Who is Dawn?

When I post on the Big Blue Mess I assume a certain level of geekery from my handful of readers and I completely forget that there are those of you who haven’t got a clue what I’m talking about. While I try to remember to include links, a few things get through the cracks and that brings me to this follow-up post.

Charla asked, “Who is Dawn?” And I’m going to have to say that I don’t actually know. Sure, I know she’s a comic book character and I happen to know that Joseph Michael Linsner is her creator. There’s usually a big display in one of the dealer rooms at Dragon*Con featuring her image, so I can say for certain that she’s buxom with an impossibly small waist and equally narrow hips. I’d imagine she’s prone to falling over… a LOT. I don’t know who publishes the series or if the series is still being written regularly. All I know is that there’s a look-alike contest and a lot of red heads (or wigged heads) come out wearing interesting outfits as they show-off their impressions of the character.

Another confession – I don’t know a lot about comics in general (well, maybe a lot more than the average person poking along down the street). I can talk to you a little about X-Men (the origins of the new team and by new, I mean Wolverine, Storm, Colossus, and Nightcrawler – not Jubilee, Marrow or Blink, but we can talk about them, too), I know the first two major story arcs of ElfQuest, the first Kabuki TPB (trade paperback), Quantum & Woody, and a little about Rising Stars (the last TPB is waiting for me). I tend to buy TPB’s (Gaiman’s The Sandman and Stardust, for example) and then I shove them away on a shelf never to be seen again. In the back of my head I still think of them as “funny pages” and associate them with Archie and Jughead, even though I actually know they’re considerably more sophisticated. I guess after about 5th grade I lost my dependency on pictures to help drive a story and there’s that defiant 5th grader saying, “I’m a big girl now. I don’t need illustrations.” I’m not slamming comics, mind you; it’s just my own personal barriers that make it hard for me to read them.

Plus, I have to confess it’s hard to get me excited about a character like Dawn (again, just judging by the art and not the story). What I see when I look at her display is a scantily clad, big bosomed gal wielding weapons – a 14 year old boy’s wet dream – and the same can be said about the artists who draw females for Marvel, Dark Horse, Top Cow and DC – so no matter how pro female they may be, they don’t speak to me. It’s the same argument surrounding strip clubs – are they about empowerment or exploitation? If it’s empowerment when it comes to comics, why is she always running around in thigh high boots and a thong while wielding a sword/gun/staff/what have you? Why does she look like she burst forth from a Boris Vallejo print? You can create a strong, powerful and still beautiful character without all the extra bimbo-iness, but the answer is obviously that their target demographic wouldn’t buy it and I am not their target demographic.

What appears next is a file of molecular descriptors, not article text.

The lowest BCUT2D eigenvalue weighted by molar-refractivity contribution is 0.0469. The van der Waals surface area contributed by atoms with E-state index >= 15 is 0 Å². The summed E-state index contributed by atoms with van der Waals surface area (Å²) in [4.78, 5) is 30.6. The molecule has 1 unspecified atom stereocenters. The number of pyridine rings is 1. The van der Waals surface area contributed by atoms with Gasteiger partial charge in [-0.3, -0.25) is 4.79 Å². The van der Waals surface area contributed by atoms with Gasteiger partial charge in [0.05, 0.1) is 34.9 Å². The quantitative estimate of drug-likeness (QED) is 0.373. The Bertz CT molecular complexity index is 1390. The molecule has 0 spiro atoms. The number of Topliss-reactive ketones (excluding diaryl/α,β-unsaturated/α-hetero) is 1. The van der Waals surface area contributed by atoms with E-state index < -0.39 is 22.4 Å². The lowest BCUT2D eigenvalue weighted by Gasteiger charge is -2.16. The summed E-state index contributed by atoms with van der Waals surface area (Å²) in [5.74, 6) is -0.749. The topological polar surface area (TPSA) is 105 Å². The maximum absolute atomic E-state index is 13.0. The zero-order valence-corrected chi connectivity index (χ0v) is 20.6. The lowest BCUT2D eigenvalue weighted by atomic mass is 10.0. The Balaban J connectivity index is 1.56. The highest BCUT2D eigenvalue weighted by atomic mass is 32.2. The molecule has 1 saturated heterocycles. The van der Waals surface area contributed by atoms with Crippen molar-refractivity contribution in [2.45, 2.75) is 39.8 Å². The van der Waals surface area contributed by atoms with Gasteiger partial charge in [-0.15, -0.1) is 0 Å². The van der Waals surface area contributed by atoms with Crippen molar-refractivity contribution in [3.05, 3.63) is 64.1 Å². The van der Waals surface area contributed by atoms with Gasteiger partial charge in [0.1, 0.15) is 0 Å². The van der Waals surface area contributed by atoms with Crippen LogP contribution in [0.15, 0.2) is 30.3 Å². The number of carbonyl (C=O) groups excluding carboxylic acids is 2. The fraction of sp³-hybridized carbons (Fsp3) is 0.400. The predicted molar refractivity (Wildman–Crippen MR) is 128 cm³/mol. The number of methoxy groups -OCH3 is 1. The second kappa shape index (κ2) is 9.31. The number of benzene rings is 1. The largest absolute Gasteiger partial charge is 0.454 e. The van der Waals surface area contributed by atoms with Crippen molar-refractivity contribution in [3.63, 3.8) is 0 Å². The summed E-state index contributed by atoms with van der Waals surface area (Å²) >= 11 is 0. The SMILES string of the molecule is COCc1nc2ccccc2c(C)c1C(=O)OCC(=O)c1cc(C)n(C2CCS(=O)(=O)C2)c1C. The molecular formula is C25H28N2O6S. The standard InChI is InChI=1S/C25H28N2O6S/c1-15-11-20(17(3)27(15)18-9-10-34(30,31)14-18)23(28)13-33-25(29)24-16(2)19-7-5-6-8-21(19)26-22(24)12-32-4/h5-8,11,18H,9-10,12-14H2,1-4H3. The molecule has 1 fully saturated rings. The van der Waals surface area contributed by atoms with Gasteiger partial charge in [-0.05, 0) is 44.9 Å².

Anyway, in a nutshell since this accidentally turned into a pseudo rant, that’s all I know about Dawn and it will probably be the extent of my knowledge about that character.

Ask me about Kabuki.

6 thoughts on “Who is Dawn?

  1. Tony says:

    Dawn I knew. Who or what is Kabuki? 😉

  2. Beth says:

    Rhetorical, but I’ll humor you.Kabuki was written and drawn/painted by David Mack – and happens to be the only porcelein figure from a comic that I own… but that doesn’t answer your question.Ok, click on the Kabuki link and know that it’s a solid story arc about an assassin working for the Noh (there are actually several in the group – Scarab, Tiger Lilly, and now I’m forgetting names – Lynn, what’s the name of the Saimese twins?) – and she’s fully clothed.My only gripe is that David Mack occasionally reuses frames and the whole “Devil Inside” lyrics were wearing on my nerves. Also, several frames are hard to read due to the white on black style he uses and sometimes they swirl all over the page – interesting, but when you’ve spun the book around 5-10 times to eek out a few lines, you become less impressed with the art/story and become obsessed with saying something to David Mack at the next convention. Or maybe that’s just me.I did meet him – nice guy – gave me several autographs – offered me a baby doll tee – made him stammer when I said “oh c’mon… you ARE kidding, right?” So, I walked away with a different tee.I wish the whole story would have ended with Kabuki. I find the others unreadable.

  3. Lynn says:

    The Alchemy, the newest story, is I think the best.Very clear and polished and incredibly inspiring.I like how each volume is very different from the other and employs a unique style and new themes each time.The early volumes are charming but The Alchemy really crystalizes incredible ideas in a very clear way and energizes you to create your passion.

  4. Lynn says:

    PS – did you read the Scarab story? I really liked that one.LKR

  5. Lynn says:

    Saimese. The others are Ice, Bucho (spelling)and Snapdragon.I too hated reading the Metamorphesis book because of all the turning.I think David Mack has some sort of mother issues too.LKR

  6. Beth says:

    Now see, Lynn is the one that knows about and appreciates Dawn. We need them to do a decent write-up. I’m a bad “go to” girl on the subject.As for Scarab. I have read it, but it wasn’t a favorite. I didn’t related to the character and enjoyed her inevitable run-in with Kabuki.

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